Package with multidimensional AND sparse matrices?

Andreas Biegert
 Markus Mottl

Jon Harrop
 Andreas Biegert
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Date:   (:) 
From:  Andreas Biegert <andreas.biegert@g...> 
Subject:  Re: [Camllist] Package with multidimensional AND sparse matrices?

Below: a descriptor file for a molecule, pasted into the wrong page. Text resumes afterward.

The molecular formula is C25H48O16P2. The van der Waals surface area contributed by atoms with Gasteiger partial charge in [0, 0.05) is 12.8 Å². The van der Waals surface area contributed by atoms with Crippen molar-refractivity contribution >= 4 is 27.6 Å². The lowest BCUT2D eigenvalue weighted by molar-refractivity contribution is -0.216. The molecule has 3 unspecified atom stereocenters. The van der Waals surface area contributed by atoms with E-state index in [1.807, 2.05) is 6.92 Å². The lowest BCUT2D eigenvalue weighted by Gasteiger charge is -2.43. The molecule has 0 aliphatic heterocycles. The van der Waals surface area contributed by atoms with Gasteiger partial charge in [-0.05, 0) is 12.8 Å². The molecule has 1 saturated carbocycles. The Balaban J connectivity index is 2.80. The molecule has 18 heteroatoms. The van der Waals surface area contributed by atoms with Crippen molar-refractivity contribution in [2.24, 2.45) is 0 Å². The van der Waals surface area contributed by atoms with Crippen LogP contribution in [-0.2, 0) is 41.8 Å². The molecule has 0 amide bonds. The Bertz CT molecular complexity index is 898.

Well, in short: the algorithm computes the optimal multiple alignment of up to n protein sequences with maximum length L. The straightforward and theoretically optimal approach to solve this problem is by dynamic programming, therefore the time and space complexity is O(L^n). I managed to come up with a pretty good heuristic that lets me boil down the number of cells that need to be computed giving me a complexitiy of O(L^2) instead of O(L^n), in fact I can even manually adjust the number of nonzero entries in the matrix. In the 2000*2000*2000*2000 matrix only at most 2000 cells will be nonzero. Furthermore for all nonzero cells M(i,j,k,l) holds i<j<k<l. The bad news is that performance is important since the program has to run under 5min. An estimation of the time requirements given the number of sequences n and masimum lengths L is: 24 * L^2 * T_x * 2^(n+1)  1 with T_x being about 100ns For n=4 and L=2000 I get just about 5min. Would it be a bad idea to use Hashtables all the way instead of matrices? Accessing elements in a hashtable has O(1), right? Andreas 2006/7/4, Andreas Biegert <andreas.biegert@googlemail.com>: > Well, in short: the algorithm computes the optimal multiple alignment > of up to n protein sequences with maximum length L. The > straightforward and theoretically optimal approach to solve this > problem is by dynamic programming, therefore the time and space > complexity is O(L^n). I managed to come up with a pretty good > heuristic that lets me boil down the number of cells that need to be > computed giving me a complexitiy of O(L^2) instead of O(L^n), in fact > I can even manually adjust the number of nonzero entries in the > matrix. In the 2000*2000*2000*2000 matrix only at most 2000 cells will > be nonzero. Furthermore for all nonzero cells M(i,j,k,l) holds > i<j<k<l. The bad news is that performance is important since the > program has to run under 5min. An estimation of the time requirements > given the number of sequences n and masimum lengths L is: > > 24 * L^2 * T_x * 2^(n+1)  1 > with T_x being about 100ns > > For n=4 and L=2000 I get just about 5min. Would it be a bad idea to > use Hashtables all the way instead of matrices? Accessing elements in > a hashtable has O(1), right? > > Andreas > > > > 2000/1/2, Jon Harrop <jon@ffconsultancy.com>: > > On Monday 03 July 2006 23:55, Andreas Biegert wrote: > > > The ocamlfloat package provides a sparse matrix implmentation for > > > 2dimensional matrices, but I would need at least 4 dimensions. > > > > You probably mean "tensor" rather than "matrix". > > > > > In case there is no such package, would it be very hard to write one by > > > myself? > > > > Provided performance and memory usage are not too important, it is quite > > simple to write your own implementation. First, you must decide what > > requirements you have, i.e. what do you want to do with these tensors? Then, > > you must choose a data structure to represent your tensors, e.g. a hash table > > that maps int * int * int * int to float. Finally, you must implement the > > functions that you need. > > > > You could start with something like this: > > > > module SparseArray : sig > > type t > > > > val make : int list > t > > val get : t > int list > float > > val set : t > int list > float > unit > > end = struct > > type t = int list * (int list, float) Hashtbl.t > > > > let make n = n, Hashtbl.create 0 > > > > let check s n i = > > List.iter2 (fun n i > if i<0  i>=n then invalid_arg s) n i > > > > let get (n, m) i = > > check "SparseArray.get" n i; > > try Hashtbl.find m i with Not_found > 0. > > > > let set (n, m) i x = > > check "SparseArray.set" n i; > > if x<>0. then Hashtbl.replace m i x else > > try Hashtbl.remove m i with Not_found > () > > end;; > > > > That should be fine for getting and setting but you probably want to loop over > > dimensions and perform arithmetic operations, in which case you need a way to > > jump to the nonzero elements. > > > > How many nonzero elements do you have and how long do you expect your > > calculations to take? > > > >  > > Dr Jon D Harrop, Flying Frog Consultancy Ltd. > > Objective CAML for Scientists > > http://www.ffconsultancy.com/products/ocaml_for_scientists > > > > _______________________________________________ > > Camllist mailing list. Subscription management: > > http://yquem.inria.fr/cgibin/mailman/listinfo/camllist > > Archives: http://caml.inria.fr > > Beginner's list: http://groups.yahoo.com/group/ocaml_beginners > > Bug reports: http://caml.inria.fr/bin/camlbugs > > >